Story by The Denver Post
That is among the findings of a study done by the Natural Resources Defense Council and the FracTracker Alliance – although that probably wasn’t the point they were trying to make.
The two groups said they launched an investigation dubbed “Fracking’s Most Wanted: Lifting the Veil on Oil and Gas Company Spills and Violation.” The aim was to determine “what information about oil and gas company violations is publicly available, how accessible it is and whether it provides an adequate understanding of the about the practices of different companies,” the report said.
They learned that only three states – Colorado, Pennsylvania and West Virginia – have online databases and so that’s what they looked at.
Violations of state regulations were analyzed between 2009 and 2013, which happens to coincide with the shale drilling boom. Colorado’s Niobrara shale is being intensely developed for its oil resources and the Marcellus Shale, which stretches from Pennsylvania through West Virginia, has become a major natural gas field.
Making direct comparisons among states is difficult because what constitutes a violation or a reporting requirement varies. That said, Colorado is generally held up and one of the states with the most comprehensive oil and gas regulations in the country, so the chances of running afoul of the rules may be greater.
On the other hand the report notes that Colorado has a total inspection staff of fewer than 40 in a very big state with some 50,000 wells, so the chances of missing something might be greater.
Colorado, the report notes, has 3,485 operators, including 125 with more than 100 wells each. Still, if one looks at the top five violators in each state, a more visible group, the numbers are interesting.
The Colorado group is composed of Chevron, WPX, Noble Energy, Encana Corp. and Pioneer Natural Resources. The first thing about this group is that Chevron, WPX and Pioneer are not part of the Niobrara drilling boom but drill and operate gas wells in the San Juan and Raton basins and on the Western Slope. Encana splits its activity between the Western Slope and the Front Range.
This group accounted for more than half of all the violations NRDC found during the five year period, so the data doesn’t tell much about what’s going on in the Front Range drilling boom. Houston-based Noble Energy, which was the second largest Front Range oil producer in 2014, had 17 violations from the 10,704 wells it operates.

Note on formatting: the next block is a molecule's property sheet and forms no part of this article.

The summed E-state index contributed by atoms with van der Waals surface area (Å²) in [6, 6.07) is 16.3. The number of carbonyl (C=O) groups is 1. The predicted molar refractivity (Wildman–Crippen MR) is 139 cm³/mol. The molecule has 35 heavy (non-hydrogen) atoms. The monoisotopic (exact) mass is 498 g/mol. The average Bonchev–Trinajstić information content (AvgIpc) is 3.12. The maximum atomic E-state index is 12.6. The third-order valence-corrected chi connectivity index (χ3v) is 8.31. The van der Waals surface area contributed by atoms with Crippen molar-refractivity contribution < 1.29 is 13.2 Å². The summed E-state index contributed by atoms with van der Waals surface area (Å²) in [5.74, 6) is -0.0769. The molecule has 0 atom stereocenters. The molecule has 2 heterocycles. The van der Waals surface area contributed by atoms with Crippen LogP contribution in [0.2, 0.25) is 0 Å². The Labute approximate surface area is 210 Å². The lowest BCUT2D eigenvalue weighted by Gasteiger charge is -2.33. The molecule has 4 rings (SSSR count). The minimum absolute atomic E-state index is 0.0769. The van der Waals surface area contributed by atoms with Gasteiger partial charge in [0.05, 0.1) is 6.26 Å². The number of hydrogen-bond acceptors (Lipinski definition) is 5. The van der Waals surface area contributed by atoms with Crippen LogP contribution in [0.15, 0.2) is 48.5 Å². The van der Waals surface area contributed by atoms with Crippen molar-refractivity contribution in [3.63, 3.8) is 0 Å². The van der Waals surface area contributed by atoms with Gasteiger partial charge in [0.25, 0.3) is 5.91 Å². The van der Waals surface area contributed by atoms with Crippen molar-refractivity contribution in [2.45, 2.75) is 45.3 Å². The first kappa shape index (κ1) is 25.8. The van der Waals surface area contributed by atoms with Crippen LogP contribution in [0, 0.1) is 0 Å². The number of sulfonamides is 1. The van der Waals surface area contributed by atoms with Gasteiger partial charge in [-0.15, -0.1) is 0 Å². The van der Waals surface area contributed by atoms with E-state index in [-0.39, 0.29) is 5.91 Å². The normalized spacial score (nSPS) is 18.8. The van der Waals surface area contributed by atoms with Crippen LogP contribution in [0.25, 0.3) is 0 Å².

The total violations among the five tallied 130 for 27,066 wells or five-thousandths of a violation per well.
Pennsylvania’s top five violators posted 1,976 violations for 16,791 wells, according to NRDC. That is a .12 violations per well, or 24 times the rate in Colorado.
Of course, it may be worse. Energy In Depth, a petroleum-industry-financed research, education and truth-squad organization did a critique of the NRDC study, with one point being that the report vastly overstates the number of wells drill in Pennsylvania.
Energy in Depth counts 2,591 Pennsylvania wells. Of course that gets close to one violation per well or 200 times the rate in Colorado.
The report is “riddled with errors and is short on much-needed context,” Randy Hildreth, of EID, wrote in a blog criticizing the NRDC report. Hildreth also noted that EID’s review showed that 10 percent of the Colorado violations involved paperwork of filing errors.
So what to make of the numbers?
Amy Mall, an NRDC analyst and co-author of the report, tried to put it in a broader context. “The first thing is that in most states there is no data on violations easily available to the public,” Mall said. “Kudos to Colorado for making it available, it could be better, but it is better than many states.”
“This is just a broad brush,” Mall said. “But the fact is wells are going on farms, near people’s homes and we have to keep better track of what is going on.”
Still, the numbers do raise questions.
Are the operations in Colorado so much better than they are in Pennsylvania or are are Colorado regulators missing a lot of violations? How many of the violations are serious? Colorado certainly has had its share of serious violations – benzene tainting a drinking water well and a neighborhood subjected to weeks of noise and vibrations. The well pollution drew a $425,000 fine.
It is, however, impossible to tell from the gross numbers the nature of the problems — and once again most of these violations did not happen where the drilling is most intense in Colorado.
A much finer screen needs to be applied to figure out what is going on. Regardless, Colorado has been under pressure to toughen fines and inspections.
Colorado hiked its basic fine for a violation to $15,000 from $1,000 earlier this year and a bill working its way through the state legislature would add 12 inspectors to the oil and gas commission field staff.
The NRDC report faults state’s where fines can be waived or reduced if the operator remediates a problem or complies with requirements prescribed by inspectors — this is the policy in Colorado. It also calls for keeping “repeat offenders” out of communities. But violations come in all sizes and which ones should trigger such a stiff policy?
“What we are saying is that there needs to be more transparency and more data available to the public,” the NRDC’s Mall said.
That is a position that gets a lot of traction but it is is a a far cry from the report’s claim of “lifting the veil on oil and gas company spills and violations.”